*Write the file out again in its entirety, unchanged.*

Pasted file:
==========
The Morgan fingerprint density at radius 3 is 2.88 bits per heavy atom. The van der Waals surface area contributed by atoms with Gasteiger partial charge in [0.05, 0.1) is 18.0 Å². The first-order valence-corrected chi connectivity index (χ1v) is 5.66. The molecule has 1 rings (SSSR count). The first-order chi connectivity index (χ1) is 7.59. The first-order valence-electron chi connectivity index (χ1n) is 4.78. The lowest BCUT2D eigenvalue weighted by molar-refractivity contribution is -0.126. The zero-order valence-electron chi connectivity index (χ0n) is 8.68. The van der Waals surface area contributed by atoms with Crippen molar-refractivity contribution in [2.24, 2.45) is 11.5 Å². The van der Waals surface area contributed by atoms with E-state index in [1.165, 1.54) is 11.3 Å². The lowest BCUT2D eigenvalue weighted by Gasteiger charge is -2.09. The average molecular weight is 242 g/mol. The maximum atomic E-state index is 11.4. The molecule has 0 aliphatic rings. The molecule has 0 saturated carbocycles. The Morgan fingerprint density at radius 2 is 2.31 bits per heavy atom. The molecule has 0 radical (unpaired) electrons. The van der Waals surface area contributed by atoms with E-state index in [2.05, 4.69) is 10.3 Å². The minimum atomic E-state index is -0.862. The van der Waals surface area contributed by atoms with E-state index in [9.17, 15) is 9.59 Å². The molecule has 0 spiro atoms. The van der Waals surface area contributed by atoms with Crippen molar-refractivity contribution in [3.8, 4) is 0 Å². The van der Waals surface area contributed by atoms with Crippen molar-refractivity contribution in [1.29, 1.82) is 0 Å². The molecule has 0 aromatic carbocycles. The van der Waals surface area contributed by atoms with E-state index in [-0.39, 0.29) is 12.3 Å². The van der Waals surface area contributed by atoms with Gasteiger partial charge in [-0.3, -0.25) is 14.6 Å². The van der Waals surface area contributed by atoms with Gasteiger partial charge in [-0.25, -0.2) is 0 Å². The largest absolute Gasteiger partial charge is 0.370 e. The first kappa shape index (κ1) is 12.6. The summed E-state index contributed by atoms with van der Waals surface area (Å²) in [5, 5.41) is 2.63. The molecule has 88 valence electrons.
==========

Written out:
The Morgan fingerprint density at radius 3 is 2.88 bits per heavy atom. The van der Waals surface area contributed by atoms with Gasteiger partial charge in [0.05, 0.1) is 18.0 Å². The first-order valence-corrected chi connectivity index (χ1v) is 5.66. The molecule has 1 rings (SSSR count). The first-order chi connectivity index (χ1) is 7.59. The first-order valence-electron chi connectivity index (χ1n) is 4.78. The lowest BCUT2D eigenvalue weighted by molar-refractivity contribution is -0.126. The zero-order valence-electron chi connectivity index (χ0n) is 8.68. The van der Waals surface area contributed by atoms with Crippen molar-refractivity contribution in [2.24, 2.45) is 11.5 Å². The van der Waals surface area contributed by atoms with E-state index in [1.165, 1.54) is 11.3 Å². The lowest BCUT2D eigenvalue weighted by Gasteiger charge is -2.09. The average molecular weight is 242 g/mol. The maximum atomic E-state index is 11.4. The molecule has 0 aliphatic rings. The molecule has 0 saturated carbocycles. The Morgan fingerprint density at radius 2 is 2.31 bits per heavy atom. The molecule has 0 radical (unpaired) electrons. The van der Waals surface area contributed by atoms with E-state index in [2.05, 4.69) is 10.3 Å². The minimum atomic E-state index is -0.862. The van der Waals surface area contributed by atoms with E-state index in [9.17, 15) is 9.59 Å². The molecule has 0 spiro atoms. The van der Waals surface area contributed by atoms with Crippen molar-refractivity contribution in [3.8, 4) is 0 Å². The van der Waals surface area contributed by atoms with Crippen molar-refractivity contribution in [1.29, 1.82) is 0 Å². The molecule has 0 aromatic carbocycles. The van der Waals surface area contributed by atoms with E-state index in [-0.39, 0.29) is 12.3 Å². The van der Waals surface area contributed by atoms with Gasteiger partial charge in [-0.3, -0.25) is 14.6 Å². The van der Waals surface area contributed by atoms with Gasteiger partial charge in [-0.25, -0.2) is 0 Å². The largest absolute Gasteiger partial charge is 0.370 e. The first kappa shape index (κ1) is 12.6. The summed E-state index contributed by atoms with van der Waals surface area (Å²) in [5, 5.41) is 2.63. The molecule has 88 valence electrons.